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Submitted by Gary Moss

Joseph Badger was one of the first and most prominent Congregational itinerant missionaries in the part of northeast Ohio first created and settled as the Connecticut Western Reserve.

Born in 1757, Badger was a Revolutionary War veteran from Massachusetts who studied theology at Yale. In 1800, the Connecticut Missionary Society recruited Badger to travel to this wilderness area to preach the gospel.

Badger rode off alone on horseback through the November snow, crossing mountains and icy fords to get to Pittsburg before finally reaching a little group of settlers in Youngstown in late December.

 He called them together and “preached a lecture,” then hopped back on his horse in January 1801 and kept going. As his journal recorded, in the days ahead he delivered sermons to the handful of people he encountered in Hopewell, Neshannoc, Vienna, Hartford, Vernon, Warren, Canfield, Deerfield, Boardman, Atwater, Poland, Mesopotamia, Windsor, Mantua, Aurora, Hudson, Ravenna, Newburg, Painesville, Cleveland, Chagrin, Mentor, Euclid, Harpersfield, and Austinburg.

By the time he stopped preaching decades later, Badger had blazed a trail as one of Ohio’s most famous circuit-riding preachers. As his own journals reveal, his efforts on behalf of religion were almost superhuman. He traveled incessantly from settlement to settlement, on terrible roads, or no roads at all, through snow and rain, crossing swollen rivers and fending off wild animals as he went. And everywhere he went, he preached, visited and nursed the sick.

The reserve was a strip of largely virgin forest and swampland that extended south from the shore of Lake Erie to Youngstown, and ran 120 miles west from the Pennsylvania border.  The pattern of remote settlements that Badger encountered within it was the natural result of the Connecticut Land Company’s decision to sell shares of land all across the reserve at the same time.

Each family, or each little party, followed the township lines established by surveyor Moses Cleaveland in 1796 until they reached its designated spot. There, in the vast loneliness, they chopped out a hole in the forest, erected a cabin, planted a few acres of corn or wheat and struggled to stay alive.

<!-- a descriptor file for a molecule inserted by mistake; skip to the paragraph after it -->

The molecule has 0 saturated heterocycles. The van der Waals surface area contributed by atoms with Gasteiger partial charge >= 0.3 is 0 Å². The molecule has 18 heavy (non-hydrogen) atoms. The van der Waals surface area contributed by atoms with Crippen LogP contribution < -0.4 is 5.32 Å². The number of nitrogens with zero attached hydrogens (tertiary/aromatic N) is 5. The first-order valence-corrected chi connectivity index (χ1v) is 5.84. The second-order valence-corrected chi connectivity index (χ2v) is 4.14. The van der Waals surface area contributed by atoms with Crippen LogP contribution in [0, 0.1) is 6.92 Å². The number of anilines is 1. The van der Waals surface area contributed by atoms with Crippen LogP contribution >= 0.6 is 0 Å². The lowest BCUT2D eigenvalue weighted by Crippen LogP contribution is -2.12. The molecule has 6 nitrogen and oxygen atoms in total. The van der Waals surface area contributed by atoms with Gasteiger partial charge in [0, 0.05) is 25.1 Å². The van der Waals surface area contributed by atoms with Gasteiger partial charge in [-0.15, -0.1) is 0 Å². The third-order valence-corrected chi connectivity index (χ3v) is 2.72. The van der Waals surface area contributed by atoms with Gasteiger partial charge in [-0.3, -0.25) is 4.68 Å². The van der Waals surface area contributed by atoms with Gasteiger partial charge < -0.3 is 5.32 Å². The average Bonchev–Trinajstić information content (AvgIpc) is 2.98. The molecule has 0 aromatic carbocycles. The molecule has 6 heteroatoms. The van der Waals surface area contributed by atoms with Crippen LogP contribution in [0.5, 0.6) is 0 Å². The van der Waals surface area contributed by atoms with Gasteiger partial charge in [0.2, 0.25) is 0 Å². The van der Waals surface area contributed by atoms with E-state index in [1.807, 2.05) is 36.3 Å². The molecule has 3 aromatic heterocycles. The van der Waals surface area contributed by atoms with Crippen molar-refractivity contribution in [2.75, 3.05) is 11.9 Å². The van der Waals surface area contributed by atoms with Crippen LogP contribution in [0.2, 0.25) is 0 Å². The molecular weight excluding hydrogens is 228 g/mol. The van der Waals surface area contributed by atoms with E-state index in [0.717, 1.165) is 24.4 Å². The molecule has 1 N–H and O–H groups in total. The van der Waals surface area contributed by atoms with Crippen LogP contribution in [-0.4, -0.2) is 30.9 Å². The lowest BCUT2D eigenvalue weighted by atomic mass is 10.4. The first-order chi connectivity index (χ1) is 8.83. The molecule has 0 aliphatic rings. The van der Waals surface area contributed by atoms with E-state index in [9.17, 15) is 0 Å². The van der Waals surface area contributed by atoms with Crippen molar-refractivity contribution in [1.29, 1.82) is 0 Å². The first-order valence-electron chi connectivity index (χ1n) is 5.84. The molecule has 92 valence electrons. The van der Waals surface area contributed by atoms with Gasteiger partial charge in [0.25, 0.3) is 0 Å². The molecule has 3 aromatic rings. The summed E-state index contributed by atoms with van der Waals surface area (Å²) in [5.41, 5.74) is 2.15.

Months after Badger arrived to the Reserve, he returned to Connecticut to give a report to the Missionary Society leaders. They were so impressed with what he had done they sent him back, this time with his wife and six children. Before they left, Badger pondered in his journal about the sacrifices he and his family were about to make:

The subject of removal to a distance of six hundred miles, began now to fill our minds with very serious reflections. We could carry no furniture excepting a few light articles such as brass utensils for cooking, clothes and bedding, with a small supply of table furniture. Our family of six children must now be taken from school, to grow up in the woods without any advantage or even a common school, for years; and in circumstances extremely difficult to make them or ourselves comfortable with clothing. But we concluded to submit our cause to Him who feeds and clothes the lilies of the field.

In 1802, Badger arrived in Austinburg  where he built the crude cabin where his wife and children were left most of the time to fend for themselves. It was also in Austinburg that Badger established the first church in the Connecticut Western Reserve.

After the family cabin was gutted by fire, Badger moved his family to Ashtabula. During the War of 1812, Badger became a chaplain for soldiers in Ohio as well as a postmaster for the Army. He died in Perrysburg in 1847, but left a journal of his missionary activities that was posthumously published.

More than a hundred years after his death, a rural school district made up of four townships in northeast Trumbull County (Gustavus, Kinsman, Vernon and Hartford) was named in his honor.